Metoprolol injection5 mg in 5 ml
Ketamine 1% solution20 mg in 2 ml; 200 mg in 20 ml
Ketamine 5% solution500 mg in 10 ml; 100 mg in 2 ml
Meperidine (pethidine)Various
Ondansetron4 mg in 2 ml; 8 mg in 4 ml
Atropine0.5 mg in 5 ml
Fentanyl1 mg in 20 ml; 0.5 mg in 10 ml; 0.25 mg in 5 ml
Propofol1 g in 100 ml; 500 mg in 50 ml; 200 mg in 20 ml
Ropivacaine 1%200 mg in 20 ml; 100 mg in 10 ml
Ropivacaine 0.5%150 mg in 30 ml

The situation in the United Kingdom

  1. Top of page
  2. The situation in the United Kingdom
  3. What can anaesthetists do now?
  4. Conclusion
  5. Competing interests
  6. References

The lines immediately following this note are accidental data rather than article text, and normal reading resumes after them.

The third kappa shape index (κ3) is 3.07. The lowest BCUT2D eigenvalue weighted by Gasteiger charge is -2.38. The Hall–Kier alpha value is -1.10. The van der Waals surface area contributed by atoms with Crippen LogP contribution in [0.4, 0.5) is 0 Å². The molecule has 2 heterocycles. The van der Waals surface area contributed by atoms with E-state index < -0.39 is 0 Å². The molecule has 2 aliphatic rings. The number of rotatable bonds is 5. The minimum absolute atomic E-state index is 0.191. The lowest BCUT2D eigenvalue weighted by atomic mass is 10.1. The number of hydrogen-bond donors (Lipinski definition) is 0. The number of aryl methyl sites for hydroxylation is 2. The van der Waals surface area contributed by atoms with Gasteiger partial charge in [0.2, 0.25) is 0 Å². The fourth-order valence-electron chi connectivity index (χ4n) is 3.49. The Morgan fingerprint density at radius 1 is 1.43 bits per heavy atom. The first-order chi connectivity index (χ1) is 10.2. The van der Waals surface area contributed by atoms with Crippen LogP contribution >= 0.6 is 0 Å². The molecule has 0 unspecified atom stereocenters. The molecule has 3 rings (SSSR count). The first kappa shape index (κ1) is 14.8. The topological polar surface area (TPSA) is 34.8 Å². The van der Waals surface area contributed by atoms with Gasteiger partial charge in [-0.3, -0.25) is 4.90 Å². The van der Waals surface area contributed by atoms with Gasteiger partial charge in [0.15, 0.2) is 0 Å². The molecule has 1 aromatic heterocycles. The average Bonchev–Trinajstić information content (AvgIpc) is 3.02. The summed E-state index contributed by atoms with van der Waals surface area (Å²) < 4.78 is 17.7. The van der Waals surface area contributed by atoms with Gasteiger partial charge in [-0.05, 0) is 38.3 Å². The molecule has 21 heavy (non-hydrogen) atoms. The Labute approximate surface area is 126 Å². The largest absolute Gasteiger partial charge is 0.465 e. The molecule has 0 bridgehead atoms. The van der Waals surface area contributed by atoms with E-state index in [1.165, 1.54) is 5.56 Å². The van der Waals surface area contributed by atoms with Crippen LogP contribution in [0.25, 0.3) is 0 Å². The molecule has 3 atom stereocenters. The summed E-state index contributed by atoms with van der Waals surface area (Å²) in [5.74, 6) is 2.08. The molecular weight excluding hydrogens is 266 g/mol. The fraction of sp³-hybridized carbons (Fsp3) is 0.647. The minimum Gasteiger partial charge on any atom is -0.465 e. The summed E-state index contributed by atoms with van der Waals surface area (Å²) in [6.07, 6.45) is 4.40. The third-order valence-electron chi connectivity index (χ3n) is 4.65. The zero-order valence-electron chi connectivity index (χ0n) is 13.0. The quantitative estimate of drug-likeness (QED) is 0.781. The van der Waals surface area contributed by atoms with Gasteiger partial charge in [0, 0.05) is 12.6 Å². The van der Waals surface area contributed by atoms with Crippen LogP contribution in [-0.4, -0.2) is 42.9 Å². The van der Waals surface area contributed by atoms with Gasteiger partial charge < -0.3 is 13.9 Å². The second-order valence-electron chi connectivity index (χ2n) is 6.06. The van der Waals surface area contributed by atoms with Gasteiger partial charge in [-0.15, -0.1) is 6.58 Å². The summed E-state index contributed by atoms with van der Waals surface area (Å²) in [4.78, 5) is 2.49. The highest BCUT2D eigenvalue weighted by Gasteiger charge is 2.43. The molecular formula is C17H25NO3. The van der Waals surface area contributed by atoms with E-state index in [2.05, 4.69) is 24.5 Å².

The Department of Health (DoH) engaged with the Association of the British Pharmaceutical Industry (ABPI) [9] and the British Generics Manufacturers Association [10] in 2006 to agree Best Practice Guidelines about notification of shortages. The Pharmaceutical Price Regulation Scheme of 2009 (PPRS) is the current mechanism that the DoH uses to give the NHS access to medicines at controlled prices. Since then, the pharmaceutical market has undergone changes that appear to threaten the supply chain, and the UK Government claims to be in regular dialogue with industry to mitigate the risks. Traditionally, manufacturers make their products available to full-line wholesalers who hold stocks for competitive supply to pharmacies. In order to protect their profitability, some manufacturers are now taking on the role of wholesaler, in a model known as reduced wholesale an arrangements, or supplying their products direct to pharmacy. Such arrangement is claimed to protect the patient from counterfeit drugs and protect the supply of medicines. In these models, manufacturers decide the stock production levels and wholesalers or pharmacies have to manage the downstream demand. The role of hospital pharmacies to hold enough stock of anaesthetic and peri-operative drugs to manage fluctuations in supply and demand conflicts with Quality and Service Improvement Tools promoted by the NHS Institute for Innovation and Improvement. The first two of the Seven Lean Wastes are overproduction ‘just-in-case’ and holding inventory because supply is unreliable [11]. According to Simon Burns, Minister of State for Health: “Suppliers may use their own distribution arrangements, including a direct to pharmacy model and quotas providing they continue to meet the legal requirements to ensure, within the limits of their responsibility, the appropriate and continued supply of medical products to pharmacies so that the needs of patients are met.” [12]. A challenge for the NHS is that the European market for drugs is often more profitable to UK manufacturers, but the Minister claims that export license holders in the UK are under a duty “within the limits of their responsibilities, to ensure appropriate and continued supplies…”. At a meeting between the Medicines and Healthcare products Regulatory Agency (MHRA) and the DoH in November 2009, increase in the export of medicines from the UK was identified as a major contributor to supply problems, jeopardising patient care in the UK, and a reminder of the DoH's ethical and legal resposibilities was published [13]. The All-Party Pharmacy Group recently concluded that export of drugs manufactured in the UK to other EU countries is still the major cause of shortages, and was critical of the attitudes of ‘those responsible for the medicines supply chain’ [14]. The strengthening of the Pound against the Euro may lead to fewer exports to the EU, but there is a view that the DoH could be more pro-active in protecting patients from drug shortages. Clearly, the current informal approach to ensuring an uninterrupted supply of essential medicines is not working. The NHS National electronic Library for Medicines monitors the literature for articles about drug shortages [15] and the MHRA has an excellent webpage promoting the safe use and management of medicines and medical devices in anaesthesia [16], to which professionals may sign up for email alerts, but there is currently no drug shortage reporting or listing page. We believe that a UK Drug Shortages Record, similar to the Canadian database [8], would be a useful tool to forewarn the profession of national supply problems and to monitor the outcome of efforts to reduce such occurrences.